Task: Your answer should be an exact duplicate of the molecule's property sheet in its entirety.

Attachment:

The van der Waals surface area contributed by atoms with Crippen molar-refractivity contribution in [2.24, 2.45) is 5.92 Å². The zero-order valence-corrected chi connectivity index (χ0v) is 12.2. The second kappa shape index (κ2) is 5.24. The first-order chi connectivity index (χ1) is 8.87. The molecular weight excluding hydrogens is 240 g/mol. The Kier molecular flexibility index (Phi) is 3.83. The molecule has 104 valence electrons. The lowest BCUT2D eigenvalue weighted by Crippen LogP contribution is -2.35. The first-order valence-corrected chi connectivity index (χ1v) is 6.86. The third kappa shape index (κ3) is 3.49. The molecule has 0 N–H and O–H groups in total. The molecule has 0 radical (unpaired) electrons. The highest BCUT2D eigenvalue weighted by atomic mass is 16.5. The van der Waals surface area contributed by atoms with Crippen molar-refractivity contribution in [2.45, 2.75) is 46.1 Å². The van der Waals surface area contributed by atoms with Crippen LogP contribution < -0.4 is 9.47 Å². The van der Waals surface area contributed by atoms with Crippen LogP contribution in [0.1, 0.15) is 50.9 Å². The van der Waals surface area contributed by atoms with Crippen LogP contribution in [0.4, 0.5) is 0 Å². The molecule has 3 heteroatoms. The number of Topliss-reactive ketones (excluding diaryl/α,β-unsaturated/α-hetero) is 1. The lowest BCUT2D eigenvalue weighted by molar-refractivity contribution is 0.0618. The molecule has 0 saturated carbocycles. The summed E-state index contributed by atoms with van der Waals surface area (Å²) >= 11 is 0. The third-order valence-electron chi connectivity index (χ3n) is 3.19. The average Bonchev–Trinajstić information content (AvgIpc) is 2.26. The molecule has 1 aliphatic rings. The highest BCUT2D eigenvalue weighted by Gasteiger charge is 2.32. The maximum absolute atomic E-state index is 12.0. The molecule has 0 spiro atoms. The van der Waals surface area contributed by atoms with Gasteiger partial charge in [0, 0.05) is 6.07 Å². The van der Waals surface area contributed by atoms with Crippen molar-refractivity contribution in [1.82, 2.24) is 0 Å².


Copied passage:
The van der Waals surface area contributed by atoms with Crippen molar-refractivity contribution in [2.24, 2.45) is 5.92 Å². The zero-order valence-corrected chi connectivity index (χ0v) is 12.2. The second kappa shape index (κ2) is 5.24. The first-order chi connectivity index (χ1) is 8.87. The molecular weight excluding hydrogens is 240 g/mol. The Kier molecular flexibility index (Phi) is 3.83. The molecule has 104 valence electrons. The lowest BCUT2D eigenvalue weighted by Crippen LogP contribution is -2.35. The first-order valence-corrected chi connectivity index (χ1v) is 6.86. The third kappa shape index (κ3) is 3.49. The molecule has 0 N–H and O–H groups in total. The molecule has 0 radical (unpaired) electrons. The highest BCUT2D eigenvalue weighted by atomic mass is 16.5. The van der Waals surface area contributed by atoms with Crippen molar-refractivity contribution in [2.45, 2.75) is 46.1 Å². The van der Waals surface area contributed by atoms with Crippen LogP contribution < -0.4 is 9.47 Å². The van der Waals surface area contributed by atoms with Crippen LogP contribution in [0.1, 0.15) is 50.9 Å². The van der Waals surface area contributed by atoms with Crippen LogP contribution in [0.4, 0.5) is 0 Å². The molecule has 3 heteroatoms. The number of Topliss-reactive ketones (excluding diaryl/α,β-unsaturated/α-hetero) is 1. The lowest BCUT2D eigenvalue weighted by molar-refractivity contribution is 0.0618. The molecule has 0 saturated carbocycles. The summed E-state index contributed by atoms with van der Waals surface area (Å²) >= 11 is 0. The third-order valence-electron chi connectivity index (χ3n) is 3.19. The average Bonchev–Trinajstić information content (AvgIpc) is 2.26. The molecule has 1 aliphatic rings. The highest BCUT2D eigenvalue weighted by Gasteiger charge is 2.32. The maximum absolute atomic E-state index is 12.0. The molecule has 0 spiro atoms. The van der Waals surface area contributed by atoms with Gasteiger partial charge in [0, 0.05) is 6.07 Å². The van der Waals surface area contributed by atoms with Crippen molar-refractivity contribution in [1.82, 2.24) is 0 Å².